The winner of New Jersey’s special U.S. Senate election today faces an almost immediate start to a second campaign to capture a full six-year term, even as he learns his role as Washington’s newest lawmaker.
Newark, where Cory Booker scored Wall Street largesse and Twitter-feed fame, is poised for a fresh start under a new mayor, a son of the 1970s black-culture movement who’s not so eager for national attention.
Newark Mayor Cory Booker, positioning himself as a Washington outsider, said he’ll run in a “ramped- up” Democratic primary for the seat left open by the death of New Jersey’s U.S. Senator Frank Lautenberg.
Newark Mayor Cory Booker, who lived on food stamps and resided in low-income housing to identify with his poor constituents, is acknowledging his status as a technology millionaire as he campaigns across New Jersey for a U.S. Senate seat.
Newark Mayor Cory Booker, the frontrunner in New Jersey’s special election to replace the late U.S. Senator Frank Lautenberg, has proven adept at raising cash. Enough, in some cases, for four elections.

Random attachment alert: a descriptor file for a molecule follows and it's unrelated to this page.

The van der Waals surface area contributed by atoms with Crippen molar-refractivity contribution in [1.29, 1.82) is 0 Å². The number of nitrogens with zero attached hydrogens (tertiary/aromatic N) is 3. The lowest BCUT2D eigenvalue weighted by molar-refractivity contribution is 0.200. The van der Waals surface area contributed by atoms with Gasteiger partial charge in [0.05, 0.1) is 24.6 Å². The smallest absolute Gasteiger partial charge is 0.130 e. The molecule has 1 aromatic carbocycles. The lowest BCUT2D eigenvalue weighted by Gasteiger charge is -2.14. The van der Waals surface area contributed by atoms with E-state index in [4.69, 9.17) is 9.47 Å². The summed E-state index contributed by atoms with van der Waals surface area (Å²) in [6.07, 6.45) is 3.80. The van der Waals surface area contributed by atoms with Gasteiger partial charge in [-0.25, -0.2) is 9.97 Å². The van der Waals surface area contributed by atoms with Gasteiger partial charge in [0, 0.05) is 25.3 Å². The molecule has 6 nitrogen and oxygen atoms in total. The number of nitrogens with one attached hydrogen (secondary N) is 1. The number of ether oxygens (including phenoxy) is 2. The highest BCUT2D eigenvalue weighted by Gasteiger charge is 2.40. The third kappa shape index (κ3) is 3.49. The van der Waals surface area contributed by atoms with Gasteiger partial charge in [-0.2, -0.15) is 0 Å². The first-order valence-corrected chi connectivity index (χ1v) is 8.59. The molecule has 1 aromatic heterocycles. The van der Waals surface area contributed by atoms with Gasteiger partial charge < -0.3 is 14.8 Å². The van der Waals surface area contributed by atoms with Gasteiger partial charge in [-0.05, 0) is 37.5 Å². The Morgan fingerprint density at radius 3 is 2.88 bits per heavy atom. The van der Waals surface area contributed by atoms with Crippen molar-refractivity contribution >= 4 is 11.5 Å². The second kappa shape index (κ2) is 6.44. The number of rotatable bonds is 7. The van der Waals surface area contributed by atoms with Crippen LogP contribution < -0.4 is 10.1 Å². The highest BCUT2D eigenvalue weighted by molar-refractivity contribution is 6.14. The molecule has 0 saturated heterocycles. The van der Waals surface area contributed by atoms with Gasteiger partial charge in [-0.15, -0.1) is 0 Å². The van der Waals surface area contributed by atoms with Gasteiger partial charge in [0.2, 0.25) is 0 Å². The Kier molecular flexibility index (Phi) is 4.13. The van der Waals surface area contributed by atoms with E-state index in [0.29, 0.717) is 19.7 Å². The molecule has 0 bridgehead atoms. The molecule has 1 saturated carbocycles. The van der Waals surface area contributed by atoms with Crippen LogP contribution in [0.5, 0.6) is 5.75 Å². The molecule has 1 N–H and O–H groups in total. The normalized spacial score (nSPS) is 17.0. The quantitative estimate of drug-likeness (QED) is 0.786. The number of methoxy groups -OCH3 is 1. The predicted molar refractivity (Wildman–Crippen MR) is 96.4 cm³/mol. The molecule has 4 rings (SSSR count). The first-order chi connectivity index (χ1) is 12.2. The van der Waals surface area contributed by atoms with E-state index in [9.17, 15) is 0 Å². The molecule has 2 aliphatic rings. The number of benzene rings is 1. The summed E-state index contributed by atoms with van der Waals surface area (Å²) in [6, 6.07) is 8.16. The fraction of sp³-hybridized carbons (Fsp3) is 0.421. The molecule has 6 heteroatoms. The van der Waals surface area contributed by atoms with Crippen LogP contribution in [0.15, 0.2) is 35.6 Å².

Newark Mayor Cory Booker, a Democrat who’s eying a U.S. Senate bid, said he’ll expand the police force this year as growing revenue frees New Jersey’s biggest city from reliance on emergency state aid.
Newark, New Jersey’s largest city, may fire as many as 350 police and firefighters, institute a four-day work week and reduce all non-essential spending to cope with a $150 million budget gap, Mayor Cory Booker said.
Barbara Buono mingled at a senior citizen’s picnic in northern New Jersey last week, introducing herself as Governor Chris Christie’s Democratic challenger while people eating boxed lunches listened quietly.